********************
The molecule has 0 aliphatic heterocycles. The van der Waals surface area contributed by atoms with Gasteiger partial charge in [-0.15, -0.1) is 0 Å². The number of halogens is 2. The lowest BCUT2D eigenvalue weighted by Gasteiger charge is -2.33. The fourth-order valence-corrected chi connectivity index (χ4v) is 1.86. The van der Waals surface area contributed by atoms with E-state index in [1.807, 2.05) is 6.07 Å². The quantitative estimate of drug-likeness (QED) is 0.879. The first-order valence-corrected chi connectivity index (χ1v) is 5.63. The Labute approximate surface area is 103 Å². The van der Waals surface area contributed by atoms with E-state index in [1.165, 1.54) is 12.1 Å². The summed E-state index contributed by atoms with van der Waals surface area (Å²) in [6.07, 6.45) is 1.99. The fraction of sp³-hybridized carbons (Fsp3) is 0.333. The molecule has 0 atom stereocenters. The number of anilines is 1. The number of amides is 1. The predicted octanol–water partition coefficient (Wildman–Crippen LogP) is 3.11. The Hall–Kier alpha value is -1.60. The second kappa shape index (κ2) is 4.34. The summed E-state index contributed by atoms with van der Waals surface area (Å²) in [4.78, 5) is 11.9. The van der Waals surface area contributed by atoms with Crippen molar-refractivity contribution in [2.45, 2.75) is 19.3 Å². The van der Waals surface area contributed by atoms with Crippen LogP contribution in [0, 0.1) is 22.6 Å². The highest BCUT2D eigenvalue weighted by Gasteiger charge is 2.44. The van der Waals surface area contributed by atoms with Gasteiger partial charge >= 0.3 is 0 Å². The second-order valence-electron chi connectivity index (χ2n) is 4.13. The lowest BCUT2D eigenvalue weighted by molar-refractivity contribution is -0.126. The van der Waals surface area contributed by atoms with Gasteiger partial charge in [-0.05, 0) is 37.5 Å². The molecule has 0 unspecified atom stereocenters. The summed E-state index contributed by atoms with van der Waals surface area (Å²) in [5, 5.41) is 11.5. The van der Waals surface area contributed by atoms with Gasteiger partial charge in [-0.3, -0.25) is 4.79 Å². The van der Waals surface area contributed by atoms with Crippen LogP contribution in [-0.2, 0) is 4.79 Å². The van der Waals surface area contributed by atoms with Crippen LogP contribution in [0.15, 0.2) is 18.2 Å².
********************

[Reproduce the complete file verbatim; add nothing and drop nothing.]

The molecule has 0 aliphatic heterocycles. The van der Waals surface area contributed by atoms with Gasteiger partial charge in [-0.15, -0.1) is 0 Å². The number of halogens is 2. The lowest BCUT2D eigenvalue weighted by Gasteiger charge is -2.33. The fourth-order valence-corrected chi connectivity index (χ4v) is 1.86. The van der Waals surface area contributed by atoms with E-state index in [1.807, 2.05) is 6.07 Å². The quantitative estimate of drug-likeness (QED) is 0.879. The first-order valence-corrected chi connectivity index (χ1v) is 5.63. The Labute approximate surface area is 103 Å². The van der Waals surface area contributed by atoms with E-state index in [1.165, 1.54) is 12.1 Å². The summed E-state index contributed by atoms with van der Waals surface area (Å²) in [6.07, 6.45) is 1.99. The fraction of sp³-hybridized carbons (Fsp3) is 0.333. The molecule has 0 atom stereocenters. The number of anilines is 1. The number of amides is 1. The predicted octanol–water partition coefficient (Wildman–Crippen LogP) is 3.11. The Hall–Kier alpha value is -1.60. The second kappa shape index (κ2) is 4.34. The summed E-state index contributed by atoms with van der Waals surface area (Å²) in [4.78, 5) is 11.9. The van der Waals surface area contributed by atoms with Crippen molar-refractivity contribution in [2.45, 2.75) is 19.3 Å². The van der Waals surface area contributed by atoms with Crippen LogP contribution in [0, 0.1) is 22.6 Å². The highest BCUT2D eigenvalue weighted by Gasteiger charge is 2.44. The van der Waals surface area contributed by atoms with Gasteiger partial charge >= 0.3 is 0 Å². The second-order valence-electron chi connectivity index (χ2n) is 4.13. The lowest BCUT2D eigenvalue weighted by molar-refractivity contribution is -0.126. The van der Waals surface area contributed by atoms with Gasteiger partial charge in [-0.05, 0) is 37.5 Å². The molecule has 0 unspecified atom stereocenters. The summed E-state index contributed by atoms with van der Waals surface area (Å²) in [5, 5.41) is 11.5. The van der Waals surface area contributed by atoms with Gasteiger partial charge in [-0.3, -0.25) is 4.79 Å². The van der Waals surface area contributed by atoms with Crippen LogP contribution in [-0.2, 0) is 4.79 Å². The van der Waals surface area contributed by atoms with Crippen LogP contribution in [0.15, 0.2) is 18.2 Å².